Different problems = different approaches
The distinction between puzzles and mysteries is an important one. If you believe the future is a puzzle, then the obvious way to solve it is to hire more researchers, collect more data, perform more analysis and make more predictions.
If you consider the future to be a mystery, though, you’d have to wonder whether adding to the volume of information will only make it more difficult to invest. With mysteries, a lack of information isn’t the problem. What’s needed is insight. In his book The Most Important Thing, Howard Marks describes insight – or, as he puts it, inference.
“The essential ingredient here is inference… Everyone sees what happens each day, as reported in the media. But how many people make an effort to understand what those everyday events say about the psyches of market participants, the investment climate, and thus what we should do in response?
“We must strive to understand the implications of what’s going on around us. When others are recklessly confident and buying aggressively, we should be highly cautious; when others are frightened into inaction or panic selling, we should become aggressive.”
If you believe – as I do – that the future is both uncertain and unknowable, then asset allocation is a mystery. Instead of collecting more data or performing more analysis, we need to understand what’s happening. Because we’re dealing with the uncertain and the unknowable, our understanding of the future will always be imperfect.
Any insight we may gain will always be subjective and we may find that we have to change our minds often, as new information becomes available. We can only develop insights about the future by making inferences based on our experience and our skill in understanding what is happening around us.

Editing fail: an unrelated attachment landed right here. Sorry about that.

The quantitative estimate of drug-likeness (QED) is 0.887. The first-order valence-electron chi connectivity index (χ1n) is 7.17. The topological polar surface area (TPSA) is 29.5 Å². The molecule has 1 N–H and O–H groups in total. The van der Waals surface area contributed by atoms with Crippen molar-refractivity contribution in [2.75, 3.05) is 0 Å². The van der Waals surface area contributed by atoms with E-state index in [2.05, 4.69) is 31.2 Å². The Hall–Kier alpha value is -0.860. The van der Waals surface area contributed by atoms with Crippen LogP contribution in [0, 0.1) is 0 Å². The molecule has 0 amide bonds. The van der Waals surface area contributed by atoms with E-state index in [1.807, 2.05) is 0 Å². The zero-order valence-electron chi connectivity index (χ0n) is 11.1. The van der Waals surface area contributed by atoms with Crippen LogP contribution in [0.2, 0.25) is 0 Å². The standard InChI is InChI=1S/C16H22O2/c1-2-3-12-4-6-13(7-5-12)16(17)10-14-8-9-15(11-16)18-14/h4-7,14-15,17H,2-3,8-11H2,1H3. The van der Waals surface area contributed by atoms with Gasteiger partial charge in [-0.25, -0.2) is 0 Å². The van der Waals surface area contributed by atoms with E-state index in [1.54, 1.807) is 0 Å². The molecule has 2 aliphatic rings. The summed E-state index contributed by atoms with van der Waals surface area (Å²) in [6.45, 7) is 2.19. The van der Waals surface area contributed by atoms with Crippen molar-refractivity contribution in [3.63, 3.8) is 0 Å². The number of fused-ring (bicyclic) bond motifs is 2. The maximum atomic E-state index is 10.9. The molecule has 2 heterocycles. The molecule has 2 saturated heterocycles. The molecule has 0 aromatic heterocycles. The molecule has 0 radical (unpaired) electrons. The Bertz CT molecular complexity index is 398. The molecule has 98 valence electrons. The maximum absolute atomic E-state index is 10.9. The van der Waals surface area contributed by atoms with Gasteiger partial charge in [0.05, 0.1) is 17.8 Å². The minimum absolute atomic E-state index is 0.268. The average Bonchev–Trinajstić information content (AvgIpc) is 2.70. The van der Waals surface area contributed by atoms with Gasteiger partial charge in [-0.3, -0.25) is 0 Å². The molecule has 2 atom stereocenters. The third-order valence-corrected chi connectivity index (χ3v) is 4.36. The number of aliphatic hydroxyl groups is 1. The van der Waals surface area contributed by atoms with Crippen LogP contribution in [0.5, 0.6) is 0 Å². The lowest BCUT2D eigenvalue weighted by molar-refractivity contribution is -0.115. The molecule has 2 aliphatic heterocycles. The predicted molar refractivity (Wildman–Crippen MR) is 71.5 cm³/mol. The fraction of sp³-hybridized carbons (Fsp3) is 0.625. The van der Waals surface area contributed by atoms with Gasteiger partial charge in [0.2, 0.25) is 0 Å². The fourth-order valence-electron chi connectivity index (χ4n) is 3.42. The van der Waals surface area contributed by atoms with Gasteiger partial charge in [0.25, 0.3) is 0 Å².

But we don’t have enough time to pay attention to everything. When it comes to insight, not all information is of equal value.
Offence not defence
Time is our most important asset and using it wisely is a competitive advantage.
In his book Best Practices for Equity Research Analysts, James Valentine, a former director of global training for security analysts at Morgan Stanley, describes two kinds of research analysts. “The defensive analyst attempts to digest all incoming information, regardless of its importance in generating alpha, primarily out of concern that something will be missed…
The analyst who is on the offensive learns to ignore most, if not all, of the noise, so as to explore unique avenues that may lead to great stock picks… Successful analysts spend most of their day on conducting research offensively, specifically focusing on activities that help discover unique insights about critical factors.